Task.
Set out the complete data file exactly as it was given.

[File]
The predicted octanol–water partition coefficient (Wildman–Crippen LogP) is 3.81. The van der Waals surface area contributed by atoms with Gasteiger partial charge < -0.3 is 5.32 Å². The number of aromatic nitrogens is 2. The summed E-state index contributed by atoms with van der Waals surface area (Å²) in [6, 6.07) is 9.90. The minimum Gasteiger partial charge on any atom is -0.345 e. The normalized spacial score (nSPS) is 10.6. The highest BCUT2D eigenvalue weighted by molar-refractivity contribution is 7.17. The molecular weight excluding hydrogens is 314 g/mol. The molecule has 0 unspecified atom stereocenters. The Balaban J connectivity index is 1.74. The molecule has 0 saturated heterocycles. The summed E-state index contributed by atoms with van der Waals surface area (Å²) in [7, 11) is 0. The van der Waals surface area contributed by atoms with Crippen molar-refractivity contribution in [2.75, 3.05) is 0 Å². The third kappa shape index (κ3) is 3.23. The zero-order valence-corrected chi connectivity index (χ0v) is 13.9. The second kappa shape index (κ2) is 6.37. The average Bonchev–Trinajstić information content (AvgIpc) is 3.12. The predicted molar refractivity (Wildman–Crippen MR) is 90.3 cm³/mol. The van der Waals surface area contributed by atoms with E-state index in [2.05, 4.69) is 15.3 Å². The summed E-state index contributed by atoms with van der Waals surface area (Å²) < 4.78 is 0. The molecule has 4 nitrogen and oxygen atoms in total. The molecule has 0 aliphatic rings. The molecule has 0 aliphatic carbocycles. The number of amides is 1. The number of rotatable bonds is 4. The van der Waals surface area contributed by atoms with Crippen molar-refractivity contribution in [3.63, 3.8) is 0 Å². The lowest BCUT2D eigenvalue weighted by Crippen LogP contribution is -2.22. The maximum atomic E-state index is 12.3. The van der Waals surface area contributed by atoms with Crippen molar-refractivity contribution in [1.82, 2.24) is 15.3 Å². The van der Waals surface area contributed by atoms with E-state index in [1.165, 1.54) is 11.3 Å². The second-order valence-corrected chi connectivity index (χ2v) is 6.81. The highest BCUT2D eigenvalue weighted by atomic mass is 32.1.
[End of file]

The predicted octanol–water partition coefficient (Wildman–Crippen LogP) is 3.81. The van der Waals surface area contributed by atoms with Gasteiger partial charge < -0.3 is 5.32 Å². The number of aromatic nitrogens is 2. The summed E-state index contributed by atoms with van der Waals surface area (Å²) in [6, 6.07) is 9.90. The minimum Gasteiger partial charge on any atom is -0.345 e. The normalized spacial score (nSPS) is 10.6. The highest BCUT2D eigenvalue weighted by molar-refractivity contribution is 7.17. The molecular weight excluding hydrogens is 314 g/mol. The molecule has 0 unspecified atom stereocenters. The Balaban J connectivity index is 1.74. The molecule has 0 saturated heterocycles. The summed E-state index contributed by atoms with van der Waals surface area (Å²) in [7, 11) is 0. The van der Waals surface area contributed by atoms with Crippen molar-refractivity contribution in [2.75, 3.05) is 0 Å². The third kappa shape index (κ3) is 3.23. The zero-order valence-corrected chi connectivity index (χ0v) is 13.9. The second kappa shape index (κ2) is 6.37. The average Bonchev–Trinajstić information content (AvgIpc) is 3.12. The predicted molar refractivity (Wildman–Crippen MR) is 90.3 cm³/mol. The van der Waals surface area contributed by atoms with E-state index in [2.05, 4.69) is 15.3 Å². The summed E-state index contributed by atoms with van der Waals surface area (Å²) < 4.78 is 0. The molecule has 4 nitrogen and oxygen atoms in total. The molecule has 0 aliphatic rings. The molecule has 0 aliphatic carbocycles. The number of amides is 1. The number of rotatable bonds is 4. The van der Waals surface area contributed by atoms with Crippen molar-refractivity contribution in [3.63, 3.8) is 0 Å². The lowest BCUT2D eigenvalue weighted by Crippen LogP contribution is -2.22. The maximum atomic E-state index is 12.3. The van der Waals surface area contributed by atoms with Crippen molar-refractivity contribution in [1.82, 2.24) is 15.3 Å². The van der Waals surface area contributed by atoms with E-state index in [1.165, 1.54) is 11.3 Å². The second-order valence-corrected chi connectivity index (χ2v) is 6.81. The highest BCUT2D eigenvalue weighted by atomic mass is 32.1.